What’s Up With Tiger?  

It’s Not His Long Game That is the Issue

Many of you have watched Tiger the past few weeks, watched him struggle on the golf course and I am sure you have heard a thousand reasons why Tiger isn’t playing to his past ability.

So, I am going to give you the 1,001 reason (my opinion) as to why Tiger isn’t playing well… and it will probably be completely different than you have already heard.

I believe Tiger’s long game issues have as much to do with his poor short game than his swing changes.

This may sound backwards too many. Let me explain through a story I like to tell my students at our schools.

Many years ago (and it is getting more and more) I was in my freshman year at college (Oklahoma State University). One afternoon I was on the putting green at the university course working on my short game. As I was practicing my putting, an older gentleman was watching me and after a few minutes, approached me and asked me this question:

“How do you play this game?”

To be honest, I don’t remember my exact answer, but the context of my response was you hit your driver long and straight, then hit the ball as close to the hole as possible and make a few putts for good scoring.

The older gentlemen shock his head and said, “When you figure it out you will have a chance to be a good golfer.” And he walked away.

I remember looking around the green and there were some of the golf team members on the green and they were also shaking their heads.

I thought to myself, “What was he asking, why was he asking me, was this a rite of passage…? “I had no idea. I just know I guess I didn’t answer the question correct.

So a few years passed by, a lot of tournament golf and practice occurred in those few years. Bigger tournaments than I had ever played in, better players I was playing against and more practice than I had ever done before.

Fast forward to my junior year… I was again on the green and the “older” gentleman was again watching us practice. At that time, I know knew who this “older” gentleman was – Lebron Harris, Sr. – the founder of the OSU golf program and one of the first/best golf coaches.

Mr. Harris approached a young man on the green (a freshman) and asked him the same question he had asked me a few years previous. “How do you play this game?”

To be honest, I have no idea what the young man said, but I do remember seeing Mr. Harris a few minutes later in the pro shop and I responded to him.

I told him I had heard the question again and had a different response than 2 years previous. He asked me what my new response was.

My response was, “You work hard enough and build a short game that is so good, that it takes the stress of your mid game. The stress of your mid game then takes the stress of your long game.” In other words, you are able to play good golf because your short game is so good and you have so much confidence in your short game that it will take care of most long game mistakes. Understanding this will limit the stress on your long game and make you a much better to great golfer.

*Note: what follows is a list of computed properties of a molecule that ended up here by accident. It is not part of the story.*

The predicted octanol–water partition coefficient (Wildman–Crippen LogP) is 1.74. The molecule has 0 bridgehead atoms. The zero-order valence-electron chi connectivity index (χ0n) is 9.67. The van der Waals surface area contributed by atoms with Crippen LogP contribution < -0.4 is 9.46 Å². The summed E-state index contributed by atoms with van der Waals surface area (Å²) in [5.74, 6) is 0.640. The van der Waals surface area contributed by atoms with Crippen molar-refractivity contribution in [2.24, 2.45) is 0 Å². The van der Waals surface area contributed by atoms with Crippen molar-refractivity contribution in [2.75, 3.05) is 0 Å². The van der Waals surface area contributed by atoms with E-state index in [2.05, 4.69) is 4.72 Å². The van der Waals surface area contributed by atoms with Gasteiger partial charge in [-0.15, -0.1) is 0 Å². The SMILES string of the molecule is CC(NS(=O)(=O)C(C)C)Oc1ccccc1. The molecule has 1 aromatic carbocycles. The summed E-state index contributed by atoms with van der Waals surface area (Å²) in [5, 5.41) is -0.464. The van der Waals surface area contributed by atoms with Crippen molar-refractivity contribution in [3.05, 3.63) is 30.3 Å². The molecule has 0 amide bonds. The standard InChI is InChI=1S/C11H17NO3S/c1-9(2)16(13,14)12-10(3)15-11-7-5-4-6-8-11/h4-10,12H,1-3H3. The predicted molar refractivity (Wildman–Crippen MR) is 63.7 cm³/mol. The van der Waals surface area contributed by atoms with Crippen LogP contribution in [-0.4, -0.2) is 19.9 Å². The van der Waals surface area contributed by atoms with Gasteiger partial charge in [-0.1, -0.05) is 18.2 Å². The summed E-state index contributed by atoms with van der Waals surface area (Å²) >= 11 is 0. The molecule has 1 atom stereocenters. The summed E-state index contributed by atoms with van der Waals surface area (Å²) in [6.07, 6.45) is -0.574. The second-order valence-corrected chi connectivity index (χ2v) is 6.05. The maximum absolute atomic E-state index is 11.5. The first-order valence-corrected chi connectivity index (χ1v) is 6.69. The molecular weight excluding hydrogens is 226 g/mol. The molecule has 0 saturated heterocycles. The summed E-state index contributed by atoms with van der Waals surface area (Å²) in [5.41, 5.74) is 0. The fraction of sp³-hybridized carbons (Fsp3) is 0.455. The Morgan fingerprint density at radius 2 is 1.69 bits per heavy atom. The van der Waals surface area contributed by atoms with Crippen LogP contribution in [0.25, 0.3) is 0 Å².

I remember him looking at me and saying “You are now on the way to being a good golfer.”

Now fast forward to Tiger’s current game. My belief is his struggles have much more to do with his limited practice on his short game than his swing changes. Tiger has worked so hard in the past couple of years on his swing changes that is has forgotten what got him to being one of the best players in the world. His short game.

Tiger was never the best ball striker on tour, Tiger was never the longest hitter on tour, Tiger never lead the tour in fairways hit, driving distance, greens hit in regulation… never. What Tiger was the best at was putting, chipping and saving shots around the green that a majority of even great players could not. That was Tiger’s strength.

So, what can Tiger do to get back to his playing ability of past years? He must not only continue to work on his swing changes, but must put the work back in his short game.

If not, as Mr. Harris eluted to over 25 years ago, there will be way too much stress on his long game to ever allow him to be a great player again.


I read a quote from Tiger last week (after his last event he withdrew from) that I really liked, and think is good for all our students to hear:

“You just have to be patient with yourself. Maybe not hold yourself to as high a standard, but try and sort of really seek out the momentum in other ways. Just try and stay positive every week. Whether the big picture doesn’t look that good, just take away a positive, whatever you can find during the week, and build upon it. You don’t want to keep knocking yourself down.”